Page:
I love him.
Nothing makes those $600 per month health insurance payments seem a little less painful than a trip to the ER. “I’m getting my money’s worth!” I think gleefully as we walk in through the automatic doors at Providence. I have never been to an emergency room before. It’s all so new and shiny.
Amazing what I can get excited about.
“Now walk up to the counter and tell them that we are here for three things,” Russell says. “X-Rays, pain medication and the meaning of life.”
The woman at the counter laughs and gives me a big pager.
“Just like the Olive Garden!” Cree exclaims.
Jennifer Schweitzer brings me a peanut-butter-honey gluten-free english muffin and a little plastic baggie full of apple slices. It’s like kindergarten. I love her. I love everyone and they haven’t even given me the pain medication yet. Love love love love. There is nothing like a rush of gratitude to take the sting away.
“This is a stolen apple from Steven Hunter’s stash.” she explains.
Little known fact: stolen apples taste better than their honestly-procured counterparts. (Thank you, Shunter!!)
The doctor who treats me is concerned that my head hit the pavement at such high speed. I assure her that I’m ok. “I’m always this fucked up. Trust me.” She laughs, but I can tell she doesn’t think I’m very funny. I convince her not to blast my head with radiation. Let’s save the CT scan for another day, k?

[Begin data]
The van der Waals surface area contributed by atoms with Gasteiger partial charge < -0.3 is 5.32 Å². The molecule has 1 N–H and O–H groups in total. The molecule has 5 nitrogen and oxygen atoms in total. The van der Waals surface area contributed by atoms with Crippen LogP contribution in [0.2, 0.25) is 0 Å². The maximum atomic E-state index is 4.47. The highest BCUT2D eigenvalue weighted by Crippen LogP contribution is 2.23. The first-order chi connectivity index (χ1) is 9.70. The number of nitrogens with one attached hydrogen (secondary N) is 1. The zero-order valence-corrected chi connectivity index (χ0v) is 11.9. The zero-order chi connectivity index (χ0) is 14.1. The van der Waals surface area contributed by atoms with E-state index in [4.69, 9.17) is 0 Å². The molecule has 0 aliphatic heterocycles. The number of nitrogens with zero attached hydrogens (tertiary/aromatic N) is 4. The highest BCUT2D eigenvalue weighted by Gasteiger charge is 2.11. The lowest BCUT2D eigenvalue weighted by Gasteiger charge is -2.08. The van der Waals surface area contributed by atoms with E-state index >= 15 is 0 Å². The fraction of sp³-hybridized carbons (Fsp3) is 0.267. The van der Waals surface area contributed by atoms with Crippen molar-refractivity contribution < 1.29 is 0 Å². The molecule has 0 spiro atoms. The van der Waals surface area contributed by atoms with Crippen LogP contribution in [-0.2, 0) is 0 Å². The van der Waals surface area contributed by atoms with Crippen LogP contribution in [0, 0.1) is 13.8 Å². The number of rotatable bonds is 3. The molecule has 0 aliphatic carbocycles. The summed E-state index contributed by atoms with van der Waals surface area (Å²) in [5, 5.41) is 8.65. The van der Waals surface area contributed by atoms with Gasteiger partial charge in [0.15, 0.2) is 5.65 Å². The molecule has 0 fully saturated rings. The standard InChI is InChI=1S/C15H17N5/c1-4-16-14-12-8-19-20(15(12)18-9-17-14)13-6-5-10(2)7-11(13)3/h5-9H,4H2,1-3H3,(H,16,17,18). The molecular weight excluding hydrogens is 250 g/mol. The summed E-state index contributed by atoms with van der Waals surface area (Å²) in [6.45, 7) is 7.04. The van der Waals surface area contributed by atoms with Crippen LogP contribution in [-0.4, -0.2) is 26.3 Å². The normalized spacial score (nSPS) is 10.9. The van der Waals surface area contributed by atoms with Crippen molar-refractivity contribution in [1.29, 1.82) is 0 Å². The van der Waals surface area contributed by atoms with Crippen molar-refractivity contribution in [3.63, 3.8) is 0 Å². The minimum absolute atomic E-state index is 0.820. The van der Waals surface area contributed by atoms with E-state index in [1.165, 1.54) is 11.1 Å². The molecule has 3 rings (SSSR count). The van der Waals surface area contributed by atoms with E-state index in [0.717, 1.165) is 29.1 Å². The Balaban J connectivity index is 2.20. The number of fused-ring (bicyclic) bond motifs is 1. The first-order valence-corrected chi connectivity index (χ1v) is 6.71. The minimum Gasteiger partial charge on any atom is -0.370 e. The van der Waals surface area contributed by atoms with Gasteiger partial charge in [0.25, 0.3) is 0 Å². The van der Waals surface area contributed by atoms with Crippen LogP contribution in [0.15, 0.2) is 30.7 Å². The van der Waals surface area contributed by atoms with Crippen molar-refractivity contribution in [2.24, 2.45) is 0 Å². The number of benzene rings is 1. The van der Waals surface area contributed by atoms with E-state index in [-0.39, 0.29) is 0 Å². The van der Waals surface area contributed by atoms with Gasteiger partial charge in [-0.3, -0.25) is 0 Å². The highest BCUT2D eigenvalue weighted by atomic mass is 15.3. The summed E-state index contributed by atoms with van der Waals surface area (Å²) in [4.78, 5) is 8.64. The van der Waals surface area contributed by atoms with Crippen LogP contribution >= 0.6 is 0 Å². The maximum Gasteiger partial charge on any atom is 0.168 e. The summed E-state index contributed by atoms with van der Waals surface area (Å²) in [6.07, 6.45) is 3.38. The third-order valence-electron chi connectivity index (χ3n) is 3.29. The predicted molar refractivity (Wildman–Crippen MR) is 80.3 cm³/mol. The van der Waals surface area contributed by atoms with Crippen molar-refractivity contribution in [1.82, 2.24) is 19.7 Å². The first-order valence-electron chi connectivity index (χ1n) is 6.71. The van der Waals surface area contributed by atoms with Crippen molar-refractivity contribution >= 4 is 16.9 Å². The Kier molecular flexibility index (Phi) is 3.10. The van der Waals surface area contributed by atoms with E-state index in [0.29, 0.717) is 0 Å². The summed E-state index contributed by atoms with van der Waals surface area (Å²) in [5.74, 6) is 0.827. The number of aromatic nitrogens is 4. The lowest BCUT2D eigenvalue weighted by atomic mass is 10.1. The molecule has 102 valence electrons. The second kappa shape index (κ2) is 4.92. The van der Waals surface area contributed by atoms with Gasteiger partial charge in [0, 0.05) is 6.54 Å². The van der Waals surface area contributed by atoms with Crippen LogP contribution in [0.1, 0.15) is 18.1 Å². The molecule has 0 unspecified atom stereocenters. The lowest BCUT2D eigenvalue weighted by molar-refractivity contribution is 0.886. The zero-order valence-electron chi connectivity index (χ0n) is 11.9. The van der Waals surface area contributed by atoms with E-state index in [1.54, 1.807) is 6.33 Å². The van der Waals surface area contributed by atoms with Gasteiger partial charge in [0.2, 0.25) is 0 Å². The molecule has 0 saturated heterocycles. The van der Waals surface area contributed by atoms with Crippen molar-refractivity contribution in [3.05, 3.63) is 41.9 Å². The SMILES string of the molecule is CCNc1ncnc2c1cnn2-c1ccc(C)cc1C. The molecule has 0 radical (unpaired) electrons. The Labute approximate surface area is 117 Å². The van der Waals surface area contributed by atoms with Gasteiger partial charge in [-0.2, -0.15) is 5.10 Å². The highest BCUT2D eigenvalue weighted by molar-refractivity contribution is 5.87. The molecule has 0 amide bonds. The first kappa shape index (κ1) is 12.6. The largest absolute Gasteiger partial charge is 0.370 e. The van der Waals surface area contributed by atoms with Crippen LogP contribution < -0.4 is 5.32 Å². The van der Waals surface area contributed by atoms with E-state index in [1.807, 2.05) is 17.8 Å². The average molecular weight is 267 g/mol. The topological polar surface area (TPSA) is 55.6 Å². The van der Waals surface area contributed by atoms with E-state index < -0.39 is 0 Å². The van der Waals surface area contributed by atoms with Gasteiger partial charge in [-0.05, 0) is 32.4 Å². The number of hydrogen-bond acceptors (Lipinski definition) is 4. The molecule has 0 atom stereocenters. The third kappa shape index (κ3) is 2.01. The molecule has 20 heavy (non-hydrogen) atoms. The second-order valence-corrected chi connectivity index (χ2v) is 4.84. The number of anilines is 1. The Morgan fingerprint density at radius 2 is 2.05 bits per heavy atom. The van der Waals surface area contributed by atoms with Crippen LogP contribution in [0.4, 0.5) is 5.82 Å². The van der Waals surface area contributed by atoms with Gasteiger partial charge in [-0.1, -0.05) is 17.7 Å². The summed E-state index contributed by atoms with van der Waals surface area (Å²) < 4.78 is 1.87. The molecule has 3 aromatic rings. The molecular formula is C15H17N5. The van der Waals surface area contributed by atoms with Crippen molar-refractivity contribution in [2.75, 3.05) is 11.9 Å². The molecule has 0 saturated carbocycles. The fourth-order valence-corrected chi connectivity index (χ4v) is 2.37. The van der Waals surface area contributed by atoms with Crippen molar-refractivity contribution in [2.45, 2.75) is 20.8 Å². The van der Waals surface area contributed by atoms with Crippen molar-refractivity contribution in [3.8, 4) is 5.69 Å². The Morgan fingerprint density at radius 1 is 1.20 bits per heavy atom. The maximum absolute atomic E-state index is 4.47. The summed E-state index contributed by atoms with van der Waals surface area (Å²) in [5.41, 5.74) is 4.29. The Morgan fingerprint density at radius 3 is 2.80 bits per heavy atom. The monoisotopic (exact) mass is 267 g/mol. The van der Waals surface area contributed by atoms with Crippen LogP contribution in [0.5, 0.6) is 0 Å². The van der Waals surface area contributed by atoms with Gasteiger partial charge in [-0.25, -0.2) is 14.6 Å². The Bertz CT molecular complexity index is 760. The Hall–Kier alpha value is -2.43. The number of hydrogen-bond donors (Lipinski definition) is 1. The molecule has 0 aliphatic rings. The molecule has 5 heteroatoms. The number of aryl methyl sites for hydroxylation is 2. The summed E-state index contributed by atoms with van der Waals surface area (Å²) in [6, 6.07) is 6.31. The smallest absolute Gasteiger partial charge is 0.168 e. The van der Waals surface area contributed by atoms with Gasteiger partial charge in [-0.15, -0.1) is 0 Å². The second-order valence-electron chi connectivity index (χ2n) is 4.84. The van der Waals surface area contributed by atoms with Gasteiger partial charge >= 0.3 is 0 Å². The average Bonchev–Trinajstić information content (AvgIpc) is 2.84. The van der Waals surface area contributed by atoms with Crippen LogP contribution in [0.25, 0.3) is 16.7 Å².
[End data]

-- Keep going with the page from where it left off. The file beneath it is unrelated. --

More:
Three hours later we walk out with pain medication and X-rays that tell us that I am officially unbroken. I have a slightly separated shoulder. It will heal. I can race as soon as the pain is manageable.
I can race I can race I can race I can race. Do you know what I do all year? I think about cyclocross. I would have survived if they’d told me my season was over, but it would have involved a thermo-nuclear emotional breakdown of grand proportions.
I can race! I can race I can race I can race I can race!
The meaning of life eludes us but I wager it may be hiding in some of these little white pills.
Rubber side down and lots of painful grit,